62,000 Somali refugees in Yemen.
The Public is Invited to Attend
Karl H. Nelson Lecture Series
Successful Transition
or Revolution?
First hand reports on current economic
conditions and changes in Russia and
selected Eastern bloc countries
Dean Gary Schwendiman
and faculty members of the
College of Business Administration
Universtiy of Nebraska-Lincoln
who have recently returned from
U.S. Agencies for International Development missions
Please make breakfast reservations by Tuesday noon, November 17
__ Call Pam Erikson (402) 472-6809 <
Congressional Democrats meet
meet for dinner with Clinton
LITTLE ROCK, Ark. — President-elect
Clinton hosted his first sit-down with Demo
cratic congressional leaders Sunday, hoping
to forge agreement on how to break Wash
ington gridlock and push through a quick
action agenda.
“We’ve got a big job to do and we’ve got
to do it together,” Clinton said as Senate
Majority Leader George Mitchell, House
Speaker Tom Foley and House Majority
Leader Richard Gephardt headed to Little
Rock for a dinner with Clinton.
It was their first meeting since Clinton’s
victory; the opportunities were big, since
this marks the first lime Democrats will have
control over both the White House and
Congress in 12 years.
Clinton, out for his morning jog, declined
to outline specific priorities he planned to
map out with Democratic congressional lead
ers, instead promising a full report at a
Monday news conference with them.
Clinton and his aides have talked of a
100-day agenda for economic and social
matters they felt went neglected over the
past decade, but even before Sunday night’s
dinner, Mitchell downplayed expectations
for how quickly Congress might move.
“I am not one to subscribe to this 100-day
deadline business,” Mitchell said on NBC
TV’s “Meet the Press.”
“I think it’s an artificial deadline estab
lished for no purpose other than giving
definition ... to a sense of urgency about
action,” Mitchell said. “And so I don’t use
any particular time framc for when we should
or should not act.”
Still, Mitchell said he would tell Clinton
he’s “right on track” by making economic
revival his lop priority.
Clinton plans to make a short-term eco
nomic stimulus package his No. 1 objective,
including expanded investment tax'eredits
hoped to spark job crcation. Other parts of i t
Clinton can do alone by executive order,
such as speeding up federal dollars for high
way projects that would create jobs.
The bulk of Clinton’s long-term eco
nomic plan — a S20 billion annual invest
ment in infrastructure, technology and com
munications — relics on defense cuts and
tax hikes on the wealthy that would require
congressional action.
During his campaign, Clinton also
pledged to seek quick action on family leave
legislation that President Bush twice vetoed.
Some legislation — such as complicated
and controversial health care reform —
Clinton has merely talked of getting to Con
gress within 1 (X) days.
Professor focuses on tension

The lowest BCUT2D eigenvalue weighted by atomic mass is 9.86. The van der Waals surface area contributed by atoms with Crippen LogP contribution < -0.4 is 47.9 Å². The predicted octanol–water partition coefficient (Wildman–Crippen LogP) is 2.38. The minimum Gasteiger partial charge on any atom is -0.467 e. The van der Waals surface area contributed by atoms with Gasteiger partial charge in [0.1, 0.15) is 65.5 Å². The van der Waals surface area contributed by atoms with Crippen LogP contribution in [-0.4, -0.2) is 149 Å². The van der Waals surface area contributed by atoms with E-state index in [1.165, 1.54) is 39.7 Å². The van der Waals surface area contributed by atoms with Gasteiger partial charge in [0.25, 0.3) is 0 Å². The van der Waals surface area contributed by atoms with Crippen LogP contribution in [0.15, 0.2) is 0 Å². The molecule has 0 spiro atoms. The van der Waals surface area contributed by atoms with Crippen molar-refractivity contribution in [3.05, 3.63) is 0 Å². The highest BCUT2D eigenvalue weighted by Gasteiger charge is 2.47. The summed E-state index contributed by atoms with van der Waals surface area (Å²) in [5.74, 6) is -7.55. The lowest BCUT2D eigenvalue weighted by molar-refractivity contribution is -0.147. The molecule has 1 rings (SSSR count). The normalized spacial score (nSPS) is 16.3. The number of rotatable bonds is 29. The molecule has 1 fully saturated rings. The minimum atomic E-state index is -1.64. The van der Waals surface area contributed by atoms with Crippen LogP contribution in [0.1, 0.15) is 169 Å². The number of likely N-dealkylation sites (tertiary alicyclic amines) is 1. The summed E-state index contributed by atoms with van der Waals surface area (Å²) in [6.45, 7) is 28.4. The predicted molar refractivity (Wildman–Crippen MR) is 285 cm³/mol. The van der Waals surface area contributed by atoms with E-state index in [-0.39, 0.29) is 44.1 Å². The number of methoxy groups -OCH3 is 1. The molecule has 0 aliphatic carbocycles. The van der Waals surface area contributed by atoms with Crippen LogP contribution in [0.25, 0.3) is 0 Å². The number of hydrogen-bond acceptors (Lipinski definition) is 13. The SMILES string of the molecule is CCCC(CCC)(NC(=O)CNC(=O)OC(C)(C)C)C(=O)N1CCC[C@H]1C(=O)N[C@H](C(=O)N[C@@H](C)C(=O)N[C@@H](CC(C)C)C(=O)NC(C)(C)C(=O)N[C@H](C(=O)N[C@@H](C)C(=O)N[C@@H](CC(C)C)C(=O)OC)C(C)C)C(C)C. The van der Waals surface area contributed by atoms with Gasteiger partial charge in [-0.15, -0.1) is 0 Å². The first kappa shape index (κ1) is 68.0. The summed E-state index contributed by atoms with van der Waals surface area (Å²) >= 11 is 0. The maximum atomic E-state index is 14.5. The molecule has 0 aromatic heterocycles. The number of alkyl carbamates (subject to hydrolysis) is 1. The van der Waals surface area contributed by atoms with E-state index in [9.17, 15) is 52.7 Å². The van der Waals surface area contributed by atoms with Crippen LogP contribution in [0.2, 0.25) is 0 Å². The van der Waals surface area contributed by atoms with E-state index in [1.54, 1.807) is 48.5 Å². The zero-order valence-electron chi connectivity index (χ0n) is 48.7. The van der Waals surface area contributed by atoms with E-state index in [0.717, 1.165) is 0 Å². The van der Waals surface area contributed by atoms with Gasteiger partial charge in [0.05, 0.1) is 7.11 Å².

* *
Sociology chairwoman says
large classes create strain,
communication problems
By Keri Brabec
Staff Reporter
Students must establish stronger links to the
university community, the chairwoman of the
sociology department said Friday.
Helen Moore spoke as part of the Theology
for Lunch series, which focuses on critical
value issues at the University of Nebraska
The university community is not a group of
people who arc similar, Moore said.
“Some students think it is a huge impersonal
group of 25,(X)G,” she said.
While some students, faculty and staff have
similar abilities and goals, Moore said, their
ideas are diverse. They struggle over their
differences, which produces tension on cam
pus, she said.
Classroom communication compounds the
problem for many students, Moore said.
“When there isn’t a full array of voices,
distortion occurs,” she said. “In the classroom,
many students arc intimidated by asking ques
tions, so then they only get one-way informa
tion from the teacher.”
Classroom lectures are a disadvantage to
students, Moore said.
“I want to get students talking to teachers,”
she said. “We need a revolutionary approach.”
It would be ideal if students could attend
seminars with 15 to 20 other students instead of
lectures with 200 to 300 students, Moore said,
but that is impossible.
“We need to bring the principles and values
of an active education to the students,” she said.
“This will cause the students to rethink their
values and why they arc here as students.”
The honors program and integrated studies
arc two programs in which students are encour
aged to work with a faculty member and think
about why they arc at the university, Moore
said. More such programs arc needed, she said.
The new admissions policy, which aims to
reduce the number of UNL students who drop
out after their first year, is a cause for concern,
Moore said. While some students don’t have
the skills to succeed at UNL, she said, others
simply don T feel a$ though they arc a part of the
university community. Others don’t want to be
responsible for their learning, she said.
“1 am concerned about omitting any student
from higher education,” Moore said.
The final session of Food for Thought this
semester will be Nov. 20 on East Campus with
UNL Chancellor Graham Spanicr speaking.
— 1 ■ ■— ■■ —